Horse Hoof Bleeding After Trim (Causes & Prevention)

By Zunnun Ahmed •  Updated: 10/08/22 •  5 min read

Is it normal for a horse to bleed after trimming? Have you experienced this problem with your horse? If yes, you probably want to know the causes and how to prevent the bleeding.

Trimming overgrown hooves is an essential step in the horse care routine. Normally, the trimming process is pain-free for your horse as the horse’s hoof doesn’t have nerve endings. What if you notice your horse’s hoof is bleeding after a trim?

What does this mean for you?

Well, in most cases, hoof bleeding after trim means your farrier trimmed the hooves way too short until he/she got to the blood. We will dig deeper into this issue and find the right preventive measure for bleeding after hoof trimming.

Let’s jump in!

What are the causes of hoof bleeding? is it normal?

There are many possible causes of hoof bleeding.

But is it normal? Of course not! Since hooves do not have nerves or blood vessels, bleeding is not normal, and this should alert you there is a problem with your horse’s foot.

The sole and the rear part of the hoof get their blood supply from the arteries. Injuring the blood vessels is common because of where they are located. When these vessels are cut, severe bleeding takes place.

Do you want to know what causes hoof bleeding, let me explain!

Excessive trimming

When you hire an inexperienced hoof trimmer to trim your horse’s hooves, they can most likely lead to over-trimming. Whether the farrier is using a hoof knife or a nipper for trimming the sole and frog, he should be careful to prevent cutting either of them.

Trimming the hooves too short can lead to bleeding and exposure to sensitive tissues. Even if they are dealing with hoof rot, excessive trimming has adverse effects on hoof health, and it is a possible cause of hoof bleeding.

Sharp objects

Noticing bruises on the sole can take weeks or months. In instances where your horse has gone through some trauma from a sharp stone, rocky ground, glass pieces, wood splinters, or needles, puncture wounds can take place leading to bleeding.

Ruptured blood vessels

When the horse’s foot has some small ruptured blood vessels, bleeding can take place in the soft tissues.

Related article: When it comes to horse hooves, iodine can be a helpful tool in the hardening process.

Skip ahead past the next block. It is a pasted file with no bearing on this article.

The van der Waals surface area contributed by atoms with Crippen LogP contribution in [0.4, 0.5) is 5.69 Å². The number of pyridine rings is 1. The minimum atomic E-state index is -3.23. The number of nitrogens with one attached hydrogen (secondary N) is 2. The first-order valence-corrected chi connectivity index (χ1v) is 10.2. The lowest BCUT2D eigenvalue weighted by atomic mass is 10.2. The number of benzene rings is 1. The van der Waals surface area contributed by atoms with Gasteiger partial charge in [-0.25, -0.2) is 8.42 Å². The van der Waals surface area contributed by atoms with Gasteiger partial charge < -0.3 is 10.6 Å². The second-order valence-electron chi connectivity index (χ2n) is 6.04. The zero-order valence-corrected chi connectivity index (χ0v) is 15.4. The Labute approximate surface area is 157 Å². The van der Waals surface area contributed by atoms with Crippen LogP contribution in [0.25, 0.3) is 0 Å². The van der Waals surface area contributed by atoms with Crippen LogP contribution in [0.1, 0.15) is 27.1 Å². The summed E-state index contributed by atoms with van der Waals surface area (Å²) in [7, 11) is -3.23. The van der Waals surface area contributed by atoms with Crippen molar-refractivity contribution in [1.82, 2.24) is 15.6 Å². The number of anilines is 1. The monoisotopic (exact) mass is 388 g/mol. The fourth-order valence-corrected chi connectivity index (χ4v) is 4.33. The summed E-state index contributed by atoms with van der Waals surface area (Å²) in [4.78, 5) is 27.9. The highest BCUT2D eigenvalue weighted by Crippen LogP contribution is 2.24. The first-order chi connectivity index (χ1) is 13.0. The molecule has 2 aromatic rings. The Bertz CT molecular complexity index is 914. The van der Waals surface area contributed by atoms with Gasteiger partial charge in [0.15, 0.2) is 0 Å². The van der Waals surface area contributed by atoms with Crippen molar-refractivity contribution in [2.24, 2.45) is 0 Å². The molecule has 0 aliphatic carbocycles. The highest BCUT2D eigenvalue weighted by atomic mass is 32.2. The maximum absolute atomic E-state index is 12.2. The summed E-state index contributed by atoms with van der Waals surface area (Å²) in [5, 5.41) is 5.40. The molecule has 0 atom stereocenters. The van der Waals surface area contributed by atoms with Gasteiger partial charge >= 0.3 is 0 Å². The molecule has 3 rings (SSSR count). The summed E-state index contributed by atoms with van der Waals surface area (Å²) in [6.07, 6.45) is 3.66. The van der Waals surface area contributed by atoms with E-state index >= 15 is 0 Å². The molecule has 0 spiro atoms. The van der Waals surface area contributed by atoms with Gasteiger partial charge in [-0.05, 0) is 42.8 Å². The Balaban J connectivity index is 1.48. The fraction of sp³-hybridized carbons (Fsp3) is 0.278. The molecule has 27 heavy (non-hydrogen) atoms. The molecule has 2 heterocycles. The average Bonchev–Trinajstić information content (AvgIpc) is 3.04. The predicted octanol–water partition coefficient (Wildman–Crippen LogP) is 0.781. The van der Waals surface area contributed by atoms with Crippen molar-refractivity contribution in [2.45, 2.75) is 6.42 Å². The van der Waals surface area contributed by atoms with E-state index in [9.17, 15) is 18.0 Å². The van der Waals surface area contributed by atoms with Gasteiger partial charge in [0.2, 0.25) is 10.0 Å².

How do you stop a horse’s foot from bleeding?

Horse owners should know how to handle emergencies when their horse is hurt. Knowing how to handle the injuries right and stop the bleeding can be life-saving.

Regardless of the cause of the bleeding, the first thing to do is to prevent more blood loss. Of course, you need to call a vet but before he arrives, do smoothing to prevent the bleeding. Otherwise, you might risk losing your horse if the bleeding is too much.

Here is what you should do!

Use an absorbent material and apply first and direct pressure on the wound for about 5 minutes. Do not remove the absorbent material from the wound even if it soaks with blood. Add an extra layer and keep applying pressure until your vet arrives.

Related: A complete guide to horse hoof trimming tools and uses. Learn all you need to know about the best tools, their benefits, and how to use them correctly.

What to do if your horse’s hoof bleeds?

What steps should you take when your horse’s hoof is bleeding? When your horse has a cut or a wound, the first thing a horse owner should do is stop the bleeding. How do you do this?

Let me show you how!

Use a clean piece of cotton to apply pressure on the cut. You can choose to hold or bandage the cut until there is no more bleeding or when your vet comes.

If the bleeding was a result of too much trimming, wrap the horse’s hoof in a diaper and duct tape to keep it clean. When the bleeding has stopped, and your horse is calm, check the rest of the hoof. This will help you determine whether the sole is too thin.

And it doesn’t stop there!

The bleeding can also result from a cut vein or artery. In such cases, it can take between 20 minutes and an hour for the cut to stop bleeding. Some artery bleeding only requires a vet to tie it off. You should only apply pressure until the vet arrives.

Horse Hoof Bleeding After Trim

Tips for wound care & cleanliness

Immediately you realize your horse has a wound, and it is bleeding, these tips are great for wound care and cleanliness.

See also: If you’re wondering whether Keratex or Durasole is better for your horse, look no further!


Hoof bleeding in horses can result from cuts, and wounds among other different causes. By now, I believe you understand the causes of hoof bleeding and what you can do to stop it.  For minor bleeding, you can give your horse first aid to prevent bleeding.

However, severe bleeding needs your vet’s attention. To prevent bleeding from hoof trimming, ensure you hire a professional trimmer to trim your horse’s overgrown hooves. He should understand your horse’s hoof anatomy as well as how to do the procedure correctly.

Zunnun Ahmed

We are a group of horse enthusiasts. We want to provide information and tips to help others learn more about horses, how to care for them, and how to enjoy them.

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